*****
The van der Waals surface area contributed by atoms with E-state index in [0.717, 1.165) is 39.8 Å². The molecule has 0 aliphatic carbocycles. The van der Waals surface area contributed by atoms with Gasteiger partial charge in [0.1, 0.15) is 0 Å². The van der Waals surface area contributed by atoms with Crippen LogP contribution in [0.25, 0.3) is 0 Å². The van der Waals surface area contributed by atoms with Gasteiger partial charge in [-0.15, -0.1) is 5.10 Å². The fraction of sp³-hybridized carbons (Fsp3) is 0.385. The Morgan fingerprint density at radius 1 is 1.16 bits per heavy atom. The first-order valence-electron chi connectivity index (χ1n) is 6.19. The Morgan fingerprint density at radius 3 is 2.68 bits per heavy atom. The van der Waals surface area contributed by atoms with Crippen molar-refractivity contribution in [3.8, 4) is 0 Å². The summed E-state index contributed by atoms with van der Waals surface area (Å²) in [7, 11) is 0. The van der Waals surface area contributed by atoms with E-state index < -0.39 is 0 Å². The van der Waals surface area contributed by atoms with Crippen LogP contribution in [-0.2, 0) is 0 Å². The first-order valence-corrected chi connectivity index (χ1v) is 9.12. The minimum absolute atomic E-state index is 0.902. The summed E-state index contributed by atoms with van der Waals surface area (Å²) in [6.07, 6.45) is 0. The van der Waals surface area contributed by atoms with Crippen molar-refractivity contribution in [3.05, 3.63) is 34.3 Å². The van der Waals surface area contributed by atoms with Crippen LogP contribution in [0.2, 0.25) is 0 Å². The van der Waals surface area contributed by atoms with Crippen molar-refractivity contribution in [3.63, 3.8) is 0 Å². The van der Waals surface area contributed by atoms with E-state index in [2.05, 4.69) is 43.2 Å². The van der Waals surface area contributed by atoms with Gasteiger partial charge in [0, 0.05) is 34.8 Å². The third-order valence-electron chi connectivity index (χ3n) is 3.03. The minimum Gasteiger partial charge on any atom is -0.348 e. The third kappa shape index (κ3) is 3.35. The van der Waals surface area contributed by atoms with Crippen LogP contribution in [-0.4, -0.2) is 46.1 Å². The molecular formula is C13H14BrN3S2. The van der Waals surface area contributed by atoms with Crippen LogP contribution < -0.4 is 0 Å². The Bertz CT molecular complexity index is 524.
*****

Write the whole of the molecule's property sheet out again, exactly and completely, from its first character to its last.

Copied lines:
The van der Waals surface area contributed by atoms with E-state index in [0.717, 1.165) is 39.8 Å². The molecule has 0 aliphatic carbocycles. The van der Waals surface area contributed by atoms with Gasteiger partial charge in [0.1, 0.15) is 0 Å². The van der Waals surface area contributed by atoms with Crippen LogP contribution in [0.25, 0.3) is 0 Å². The van der Waals surface area contributed by atoms with Gasteiger partial charge in [-0.15, -0.1) is 5.10 Å². The fraction of sp³-hybridized carbons (Fsp3) is 0.385. The Morgan fingerprint density at radius 1 is 1.16 bits per heavy atom. The first-order valence-electron chi connectivity index (χ1n) is 6.19. The Morgan fingerprint density at radius 3 is 2.68 bits per heavy atom. The van der Waals surface area contributed by atoms with Crippen molar-refractivity contribution in [3.8, 4) is 0 Å². The summed E-state index contributed by atoms with van der Waals surface area (Å²) in [7, 11) is 0. The van der Waals surface area contributed by atoms with E-state index < -0.39 is 0 Å². The van der Waals surface area contributed by atoms with Crippen LogP contribution in [-0.2, 0) is 0 Å². The first-order valence-corrected chi connectivity index (χ1v) is 9.12. The minimum absolute atomic E-state index is 0.902. The summed E-state index contributed by atoms with van der Waals surface area (Å²) in [6.07, 6.45) is 0. The van der Waals surface area contributed by atoms with Crippen molar-refractivity contribution in [3.05, 3.63) is 34.3 Å². The van der Waals surface area contributed by atoms with Crippen LogP contribution in [0.2, 0.25) is 0 Å². The van der Waals surface area contributed by atoms with Crippen molar-refractivity contribution in [3.63, 3.8) is 0 Å². The van der Waals surface area contributed by atoms with E-state index in [2.05, 4.69) is 43.2 Å². The van der Waals surface area contributed by atoms with Gasteiger partial charge in [0, 0.05) is 34.8 Å². The third-order valence-electron chi connectivity index (χ3n) is 3.03. The minimum Gasteiger partial charge on any atom is -0.348 e. The third kappa shape index (κ3) is 3.35. The van der Waals surface area contributed by atoms with Crippen LogP contribution in [-0.4, -0.2) is 46.1 Å². The molecular formula is C13H14BrN3S2. The van der Waals surface area contributed by atoms with Crippen LogP contribution < -0.4 is 0 Å². The Bertz CT molecular complexity index is 524.